Following a trend of the network he helped build, Internet architect Eric Allman is going commercial.
Nearly 20 years ago, the computer programmer developed a simple program for exchanging email between a government network known as the ARPAnet and the computer system at the University of California at Berkeley. Today, Allman's Sendmail software--which is free for any network administrator to copy, use, and modify--routes an estimated 75 percent of email on the Internet.
Next week, the software will enter a new phase in its evolution. On Monday, Allman will announce the formation of Sendmail Incorporated, a for-profit company in Emeryville, California, that will design commercial enhancements and provide support for the program, known in Internet circles as a mail transfer agent.
"We realized that the Internet is very much at a critical turning point in its evolution," said Greg Olson, a former executive at Integrated Systems who will be chief executive of Sendmail. He added that as more commercial companies take to the Net, free software--also known as freeware or open source software--faces new challenges.
"Free software on the Net is not necessarily the most cost-effective solution for businesses," he explained. "If it does not step up to the challenge of meeting commercial needs, it will be left behind."
Sendmail joins a host of other companies that are bridging the gap between freeware and commercial enterprise. In January, Netscape Communications said it would freely distribute the source code for its Communicator software suite. Caldera and Red Hat both have created moneymaking businesses distributing and supporting the open source operating system known as Linux.
The advantage to open source is that literally thousands of talented developers are free to collaborate on bug fixes, upgrades, and support for the product, saving a company precious in-house resources. A disadvantage to open source is that it often requires more expertise in installing and configuring the software on a particular machine, creating headaches and extra costs for businesses that want to use the programs.
Olson said Sendmail will adopt a "hybrid business model" that simultaneously provides solutions to businesses while preserving the open source status of the software. On Monday, the company will release in beta the next version of the open source, Sendmail 8.9. The final release is slated for early April. The new version will feature extensive tools for administrators to block spam, the company said.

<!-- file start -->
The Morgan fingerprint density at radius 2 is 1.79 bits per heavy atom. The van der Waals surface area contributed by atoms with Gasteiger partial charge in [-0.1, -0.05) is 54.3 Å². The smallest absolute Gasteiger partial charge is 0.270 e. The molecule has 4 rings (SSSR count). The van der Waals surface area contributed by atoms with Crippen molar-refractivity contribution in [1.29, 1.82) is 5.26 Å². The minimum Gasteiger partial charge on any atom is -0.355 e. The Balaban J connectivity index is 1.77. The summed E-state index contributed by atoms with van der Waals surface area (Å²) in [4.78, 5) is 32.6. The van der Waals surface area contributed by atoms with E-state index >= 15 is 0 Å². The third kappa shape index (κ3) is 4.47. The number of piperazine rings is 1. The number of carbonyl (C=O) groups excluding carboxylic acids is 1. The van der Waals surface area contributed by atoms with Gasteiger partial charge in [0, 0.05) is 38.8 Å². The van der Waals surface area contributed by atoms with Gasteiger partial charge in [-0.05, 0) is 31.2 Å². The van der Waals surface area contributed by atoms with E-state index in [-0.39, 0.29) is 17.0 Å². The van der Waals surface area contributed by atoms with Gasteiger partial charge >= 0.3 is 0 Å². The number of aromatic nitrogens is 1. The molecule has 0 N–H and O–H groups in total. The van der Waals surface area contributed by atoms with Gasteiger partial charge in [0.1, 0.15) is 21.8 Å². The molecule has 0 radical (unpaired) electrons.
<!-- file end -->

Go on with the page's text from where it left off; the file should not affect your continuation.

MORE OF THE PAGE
The first commercial product--to be called Sendmail 8.9 Pro--is due out in the third quarter of 1998, and will provide enhancements that are not available in the open source version. For instance, the commercial version will be available in a pretested, precompiled binary format, eliminating what many network administrators say is the arduous task of downloading the software off the Net and then customizing it to run on their particular systems.
Olson said Sendmail would peddle its wares primarily to Internet service providers during its first year of operation and then move on to corporate customers during its second year.
Phil Schacter, a senior analyst with the Burton Group, said the plan is likely to work. "There's a market out there for a supported and enriched version of the mail transfer agent," he said. "Both of those marketplaces, I believe, are willing to pay to have a vendor support the product and enhance it."
He added that Sendmail's biggest challenge will be pleasing corporate customers, who will want more sophisticated features built into the software: "They've got a lot of work to do before they have a complete Internet messaging product suitable for a corporate messaging infrastructure."
But Sendmail has a number of advantages, namely its dominant market share. Its closest competitors, Software.Com, Microsoft Exchange and Lotus Notes--hold just 3 percent of the market. It also has received investments from Sun Microsystems executives Bill Joy and Andy Bechtolscheim.
The company's biggest challenge may be trying to serve what sometimes are mutually exclusive agendas held by those in the open source and commercial communities. If Sendmail is to remain a viable open source program, its free version must contain the same advanced features as the commercial version. That approach may be hard to follow in the commercial world where there are pressures to water down free versions to provide incentives for buying the commercial version.
That approach would be disastrous for Sendmail, said Eric Raymond, a programmer involved in developing open source software for the last 20 years.
In the end, he says, "Sendmail will remain dependent on hackers [in the open source community] for support, testing, and development." If crucial improvements are available in the commercial version only, he warned, "there would be a peasant mob heading for the castle with pitchforks within a couple of weeks."